At least two killed as car ploughs into pedestrian zone in German town

At least two killed as car ploughs into pedestrian zone in German town
A square is blocked by the police in Trier, Germany, Tuesday, Dec. 1, 2020. (AP)
Short Url
Updated 01 December 2020

At least two killed as car ploughs into pedestrian zone in German town

At least two killed as car ploughs into pedestrian zone in German town
  • The driver was arrested and the vehicle was impounded, Trier police tweeted
  • Two people have died, and 15 others had suffered serious injuries

BERLIN: At least two people including a child were killed and up to 15 injured on Tuesday when a speeding car ploughed into a pedestrian area in the western German city of Trier, authorities said.
Witnesses said people screamed in panic and some were thrown into the air by the car as it crashed through the shopping zone.
Police said several people had been killed, having earlier put the death toll at two, with more than 10 injured. The local newspaper, the Trierischer Volksfreund, put the death toll at four, including a child, but police did not confirm that figure.
"We have arrested one person, one vehicle has been secured," police said, adding that a 51-year-old German suspect from the Trier area was being questioned, police said.
Mayor Wolfram Leibe had rushed to the scene.
"We have a driver who ran amok in the city. We have two dead that we are certain of and up to 15 injured, some of them with the most severe injuries," he told public broadcaster SWR.
"I just walked through the city centre and it was just horrible. There is a trainer lying on the ground, and the girl it belongs to is dead," he told a news conference, with tears stopping him from speaking further.
He told broadcaster N-TV that people who saw the incident were "totally traumatised" and the street "looks a bit like after a war".
Leibe said he did not know the motive for the incident, which shocked residents of Germany's oldest town, founded by the Romans more than 2,000 years ago.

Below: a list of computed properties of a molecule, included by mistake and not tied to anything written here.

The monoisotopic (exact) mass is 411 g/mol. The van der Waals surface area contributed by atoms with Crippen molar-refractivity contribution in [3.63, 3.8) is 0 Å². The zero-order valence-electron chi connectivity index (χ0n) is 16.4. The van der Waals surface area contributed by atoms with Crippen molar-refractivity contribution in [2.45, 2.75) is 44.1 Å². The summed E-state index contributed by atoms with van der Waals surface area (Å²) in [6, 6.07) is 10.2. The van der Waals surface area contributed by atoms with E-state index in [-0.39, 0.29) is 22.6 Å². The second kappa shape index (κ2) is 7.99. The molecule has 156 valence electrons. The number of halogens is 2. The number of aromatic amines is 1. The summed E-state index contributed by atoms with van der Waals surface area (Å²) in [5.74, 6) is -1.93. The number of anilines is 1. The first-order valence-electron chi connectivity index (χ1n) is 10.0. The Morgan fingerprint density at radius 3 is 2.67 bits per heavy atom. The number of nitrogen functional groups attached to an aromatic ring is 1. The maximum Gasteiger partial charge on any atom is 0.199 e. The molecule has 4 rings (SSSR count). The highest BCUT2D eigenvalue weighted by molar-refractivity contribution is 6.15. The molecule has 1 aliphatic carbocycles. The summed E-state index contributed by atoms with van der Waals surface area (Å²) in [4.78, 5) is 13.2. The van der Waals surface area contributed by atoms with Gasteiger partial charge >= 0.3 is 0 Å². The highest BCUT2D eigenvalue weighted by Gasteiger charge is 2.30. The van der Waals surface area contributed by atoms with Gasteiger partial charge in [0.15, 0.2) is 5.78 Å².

The Trierischer Volksfreund quoted an eyewitness as saying a Range Rover was driving at high speed and people had been thrown through the air. It said the car had Trier plates.
It reported that people screamed in panic when the car drove through the street.
Officers were scouring the area in search of evidence, backed by police dressed in flak jackets and carrying rifles. On the streets, Christmas lights twinkled incongruously.
Germany has tightened security on pedestrian zones across the country since a truck attack on a Berlin Christmas market in 2016 that killed 12 people and injured dozens.
In October 2019, a man opened fire on a synagogue in the city of Halle. After failing to get into the building he went on a rampage outside, killing two people.
In February this year a racist gunman killed nine migrants in Hanau near Frankfurt before killing his mother and himself. Only about a week later, a local man ploughed his car into a carnival parade in the town of Volkmarsen, injuring 61.
Germany has tightened measures to fight the coronavirus, with bars and restaurants closed, but shops and schools are still open.
"What happened in Trier is shocking. Our thoughts are with the relatives of the victims, with the numerous injured and with everyone who is currently on duty to care for the victims," Steffen Seibert, a spokesman for Chancellor Angela Merkel, said on Twitter.


Afghan refugee helping war widows escape poverty cycle

Afghan refugee helping war widows escape poverty cycle
Updated 16 January 2021

Afghan refugee helping war widows escape poverty cycle

Afghan refugee helping war widows escape poverty cycle